The big news in Haines yesterday was the Chile earthquake and the resulting tsunami threat. We learned about it as Aly and I prepared to go to town for her weekly Writers Club at the library. Because of the tides, we were “time shifting,” hiking out in the morning for an afternoon appointment. We had most of the day ahead of us, and thought about going for a longer hike somewhere—most likely a beach.
I’d read long ago in a City/Borough assessment that Haines has a lower danger from tsunamis because Lynn Canal is so deep, and we’re fairly sheltered from waves coming across the Pacific. Even so, because tsunamis are highly unpredictable, and because our home is so close to the water, we kept vigilant. Also, crossing Mud Bay, which is also named Flat Bay (both very apt) any tsunami activity there would be problematic.
Nevertheless, we went to town; we had enough errands to keep us off the beaches. We crossed for home just before the estimated time when any tsunami wave would be felt here–but the predicted amplitude for Auke Bay south of us, about 3 inches, made us feel pretty secure.
This brings to mind two other tsunami predictions from my past, both from when we lived in Sitka, Alaska.
Sitka’s on the outside coast, much more exposed to tsunamis. They even get a small surf at Sandy Beach most days. I remember parking with the family above the beach one night to watch the waves predicted from one of the underground nuclear bomb tests in the Aleutians. I remember that we tried to tell ourselves that the incoming waves were slightly higher than usual, but that was probably wishful thinking.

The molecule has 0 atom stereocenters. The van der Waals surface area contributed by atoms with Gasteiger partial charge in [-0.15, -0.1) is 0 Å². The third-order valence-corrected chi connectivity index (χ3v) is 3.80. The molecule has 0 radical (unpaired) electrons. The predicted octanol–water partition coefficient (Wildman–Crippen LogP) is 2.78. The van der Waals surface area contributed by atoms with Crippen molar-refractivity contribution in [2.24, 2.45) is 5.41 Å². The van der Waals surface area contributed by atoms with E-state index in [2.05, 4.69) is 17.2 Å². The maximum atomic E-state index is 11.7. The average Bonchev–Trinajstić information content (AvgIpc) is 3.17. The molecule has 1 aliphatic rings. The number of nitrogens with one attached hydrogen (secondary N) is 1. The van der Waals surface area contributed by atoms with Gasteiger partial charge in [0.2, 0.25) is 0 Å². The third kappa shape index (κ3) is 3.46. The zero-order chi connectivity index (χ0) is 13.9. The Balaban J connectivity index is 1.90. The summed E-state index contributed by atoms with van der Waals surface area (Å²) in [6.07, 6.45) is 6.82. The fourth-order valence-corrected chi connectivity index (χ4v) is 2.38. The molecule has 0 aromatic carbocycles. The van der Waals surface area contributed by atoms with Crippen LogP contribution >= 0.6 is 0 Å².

Another time, a fairly large earthquake hit Sitka while Dad, my brother and I prepared to go out fishing. We had started the outboard, and Dad was making last minute adjustments when the boat began bucking in the slip. Dad got after us for playing with the throttle (my main memory of significant earthquakes growing up is getting blamed for the disturbance). On our way to our trolling spot, we passed downtown. We could hear the tsunami warnings sounding, but thought it was a fire or ambulance call. As many in the town followed civil directions and headed to high ground on Harbor Mountain, we calmly cruised to the very strait through which a tsunami would come . . . if it had come. As is often the case, no tsunami developed. Luckily for us.
And, as it turned out, we were lucky yesterday, as well.
The funny thing is, we went through almost exactly the same thing local author, Heather Lende did yesterday, trying to find information on the threat level. When we heard the news, we switched our weather radio to alert mode, and left it all day. It never made a sound. When I checked the Tsunami Center on line, for a long time it merely said it had “failed to connect.” For the most part, we were pretty much on our own, as usual.